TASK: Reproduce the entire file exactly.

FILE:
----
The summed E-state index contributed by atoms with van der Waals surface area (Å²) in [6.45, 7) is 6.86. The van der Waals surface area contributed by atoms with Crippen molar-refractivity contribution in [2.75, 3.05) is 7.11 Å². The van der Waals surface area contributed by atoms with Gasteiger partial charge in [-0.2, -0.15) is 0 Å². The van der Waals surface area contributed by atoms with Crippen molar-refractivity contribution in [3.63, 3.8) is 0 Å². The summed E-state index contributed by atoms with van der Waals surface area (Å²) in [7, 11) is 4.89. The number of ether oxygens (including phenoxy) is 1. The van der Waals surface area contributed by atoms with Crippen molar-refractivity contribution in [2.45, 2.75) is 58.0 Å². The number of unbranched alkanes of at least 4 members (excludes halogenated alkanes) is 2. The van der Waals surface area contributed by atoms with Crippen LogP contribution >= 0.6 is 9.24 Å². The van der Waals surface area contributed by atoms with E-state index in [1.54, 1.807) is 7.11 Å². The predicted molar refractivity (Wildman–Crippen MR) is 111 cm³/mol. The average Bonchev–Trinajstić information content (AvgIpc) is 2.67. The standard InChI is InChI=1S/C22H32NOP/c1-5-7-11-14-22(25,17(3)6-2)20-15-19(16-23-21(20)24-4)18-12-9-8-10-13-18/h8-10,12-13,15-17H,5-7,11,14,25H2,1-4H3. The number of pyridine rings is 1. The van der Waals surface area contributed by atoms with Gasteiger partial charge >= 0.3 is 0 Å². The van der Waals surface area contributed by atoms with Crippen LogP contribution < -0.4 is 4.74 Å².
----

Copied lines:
The summed E-state index contributed by atoms with van der Waals surface area (Å²) in [6.45, 7) is 6.86. The van der Waals surface area contributed by atoms with Crippen molar-refractivity contribution in [2.75, 3.05) is 7.11 Å². The van der Waals surface area contributed by atoms with Gasteiger partial charge in [-0.2, -0.15) is 0 Å². The van der Waals surface area contributed by atoms with Crippen molar-refractivity contribution in [3.63, 3.8) is 0 Å². The summed E-state index contributed by atoms with van der Waals surface area (Å²) in [7, 11) is 4.89. The number of ether oxygens (including phenoxy) is 1. The van der Waals surface area contributed by atoms with Crippen molar-refractivity contribution in [2.45, 2.75) is 58.0 Å². The number of unbranched alkanes of at least 4 members (excludes halogenated alkanes) is 2. The van der Waals surface area contributed by atoms with Crippen LogP contribution >= 0.6 is 9.24 Å². The van der Waals surface area contributed by atoms with E-state index in [1.54, 1.807) is 7.11 Å². The predicted molar refractivity (Wildman–Crippen MR) is 111 cm³/mol. The average Bonchev–Trinajstić information content (AvgIpc) is 2.67. The standard InChI is InChI=1S/C22H32NOP/c1-5-7-11-14-22(25,17(3)6-2)20-15-19(16-23-21(20)24-4)18-12-9-8-10-13-18/h8-10,12-13,15-17H,5-7,11,14,25H2,1-4H3. The number of pyridine rings is 1. The van der Waals surface area contributed by atoms with Gasteiger partial charge >= 0.3 is 0 Å². The van der Waals surface area contributed by atoms with Crippen LogP contribution < -0.4 is 4.74 Å².